These overt displays of violent Islamic homophobia are rarely, if ever, reported by the Western media.
Youtube banned this video for “hate speech” by removing a MEMRI clip of Pakistani-born Canadian imam Zafar Bangash calling for the stoning to death of gays.
The influence of Islamic homophobia is not limited to the private domestic sphere. Its adherents’ ambitions are to ensure that LGBT rights do not achieve acceptance and that homosexuality is not normalized within wider society, driving them to take their charge into the public arena.
In 2019, Anderton Park School in Brimingham, UK, was the target of protest from members of the Birmingham Muslim community over a primary school education program named “No Outsiders,” as well as other material which they claimed furthered the “gay agenda.” Prior to a court injunction forcing relocation, the protest was held immediately outside the school gates, creating a frightening and intimidating environment for students inside.
In an effort to show support with a head teacher who had refused to cave to the pressure, LGBT individuals from Birmingham decided to go to the school and hang signs of solidarity, such as pictures of hearts and rainbows, on the school gates. They decided to do this at night so that they would not encounter the protesters and risk direct conflict. Unfortunately, they had not considered that it was Ramadan, and that the Muslim community would be awake late at night, eating before fasting again the next day. In video footage of the resulting confrontation, male members of the Muslim community can be seen creating a climate of fear and intimidation, shouting at LGBT people for coming into “our community.”
Given the data and visible detrimental impact, one would expect the left, which generally sees itself as a bastion of support for LGBT rights, to champion the challenge against Islamic homophobia. Unsurprisingly, this is not the case. The left remains silent when, for example, Muslim clerics attempt to exorcize gay demons from members of the Muslim community.
Canadian taxpayer money is used to fund the ‘Queers Against Israeli Apartheid’ parade, yet not one dime is spent on a ‘Queers Against Islamic Homophobia’ parade.
As if the left’s silence was not detrimental enough to LGBT rights, its accusations of racism and Islamophobia towards those who seek to criticize Islamic homophobia are a blatant betrayal. The message was clear: you cannot champion LGBT rights in the UK if you are white and your homophobic opposition is non-White, and to do so renders you racist and neo-colonialist.
At the 2017 London Pride march, the Council of Ex-Muslims of Britain (CEMB) marched to challenge Islamic Homophobia – with particular focus on Chechnya, where reports of LGBT persecution and gay concentration camps had outraged the community. They carried banners listing the countries that mandated the death penalty for homosexuality, and held witty, provocative placards and signs poking fun at Islam.
Near them, a separate contingent of Pride marchers held signs poking fun at Christianity. Pride, after all, had always been a safe place to criticize homophobia whether it was religious, political or cultural.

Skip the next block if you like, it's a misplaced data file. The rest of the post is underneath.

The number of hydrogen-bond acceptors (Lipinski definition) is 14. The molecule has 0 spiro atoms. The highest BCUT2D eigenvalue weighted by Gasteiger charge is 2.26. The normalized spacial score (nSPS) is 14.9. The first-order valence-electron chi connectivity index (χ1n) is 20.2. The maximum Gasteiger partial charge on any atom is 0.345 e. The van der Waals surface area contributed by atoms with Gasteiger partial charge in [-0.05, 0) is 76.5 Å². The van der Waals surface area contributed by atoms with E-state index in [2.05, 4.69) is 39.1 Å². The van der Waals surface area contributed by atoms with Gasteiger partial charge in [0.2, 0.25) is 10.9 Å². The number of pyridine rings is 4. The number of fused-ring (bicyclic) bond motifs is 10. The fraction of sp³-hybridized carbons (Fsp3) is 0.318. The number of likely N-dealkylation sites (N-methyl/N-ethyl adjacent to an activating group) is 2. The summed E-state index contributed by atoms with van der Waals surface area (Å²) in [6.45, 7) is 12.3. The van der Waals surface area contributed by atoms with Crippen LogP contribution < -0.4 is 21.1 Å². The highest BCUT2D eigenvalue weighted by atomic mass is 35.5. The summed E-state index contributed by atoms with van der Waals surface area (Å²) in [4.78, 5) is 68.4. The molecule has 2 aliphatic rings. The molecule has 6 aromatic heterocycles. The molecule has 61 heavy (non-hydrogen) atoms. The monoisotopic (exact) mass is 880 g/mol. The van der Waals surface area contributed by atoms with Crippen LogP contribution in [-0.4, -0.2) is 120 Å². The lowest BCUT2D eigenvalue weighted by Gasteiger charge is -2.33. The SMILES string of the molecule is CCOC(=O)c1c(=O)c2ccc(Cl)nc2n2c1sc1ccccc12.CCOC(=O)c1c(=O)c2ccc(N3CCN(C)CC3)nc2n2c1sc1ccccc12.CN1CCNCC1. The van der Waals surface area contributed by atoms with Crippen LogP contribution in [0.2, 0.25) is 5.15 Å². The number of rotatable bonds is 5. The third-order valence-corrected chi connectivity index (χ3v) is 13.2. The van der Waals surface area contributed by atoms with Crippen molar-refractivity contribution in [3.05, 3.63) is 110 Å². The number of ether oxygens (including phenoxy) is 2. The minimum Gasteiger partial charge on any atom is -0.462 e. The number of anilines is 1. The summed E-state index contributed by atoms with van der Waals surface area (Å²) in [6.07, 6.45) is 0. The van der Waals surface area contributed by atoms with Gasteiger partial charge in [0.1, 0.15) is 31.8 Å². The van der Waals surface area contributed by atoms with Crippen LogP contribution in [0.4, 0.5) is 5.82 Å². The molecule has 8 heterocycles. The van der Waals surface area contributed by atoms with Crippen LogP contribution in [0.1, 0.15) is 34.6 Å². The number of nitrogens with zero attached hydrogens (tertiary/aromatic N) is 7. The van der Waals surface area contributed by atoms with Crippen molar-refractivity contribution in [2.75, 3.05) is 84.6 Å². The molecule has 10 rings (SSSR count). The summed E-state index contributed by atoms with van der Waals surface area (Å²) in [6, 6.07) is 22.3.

Lesbian MSNBC host, Rachel Maddow, who is quick to condemn Christians on many levels, never said a word about this man at the Muslim Day prayer event Washington, DC, who proclaimed: “We Muslims believe in capital punishment for homosexuality.”
During the march, police descended on CEMB to tell them that their signs were offensive and requested they be put away. However, they did not accost the holders of signs mocking Christianity. CEMB declined the request and continued to march with their banners and signs. During the march, police descended on CEMB to tell them that their signs were offensive and requested they be put away. However, they did not accost the holders of signs mocking Christianity.
It does not matter that some of the critics were Muslim and others Ex-Muslim. It did not matter that almost all the protesters were diaspora and refugees, individuals who had grown up and lived under Islam and were from Muslim families. It did not matter that many of them had fled countries and communities where imprisonment or death were the penalty for their sexuality. Any criticism of Islamic homophobia was deemed Islamophobic (anti-Muslim) and racist.
It is hypocritical of the left to allow consistent highlighting and condemnation of Christian homophobia and to position Christians (and, by presumed extension, white people) as robust, rational, critical thinkers able to withstand that criticism while characterizing Muslims as fragile “brown people” in need of protection from cognitive dissonance and critical thinking. This adherence to “Islamic fragility” is racist, paternalistic and patronizing.
Any focus on Islamic homophobia is inevitably challenged by the left with the question, “What about Christians?” It is perfectly acceptable to focus on one specific form of homophobia. In fact, it is essential that this be done, and in so doing it is appropriate to focus on the worst forms of homophobia.
Attempting to address Islamic homophobia using an approach tailored to Christian homophobia, or a model designed for tackling homophobia in China, will miss many of the nuances particular to the Islamic faith. It will also be rendered meaningless for a Muslim audience who, by and large, consider Christianity or atheism to be erroneous or even heresy.
A Muslim in America calls in to NewYork 1, a New York City TV News station to say, “We believe all homosexuals should be beheaded.” Where is the Leftist outrage?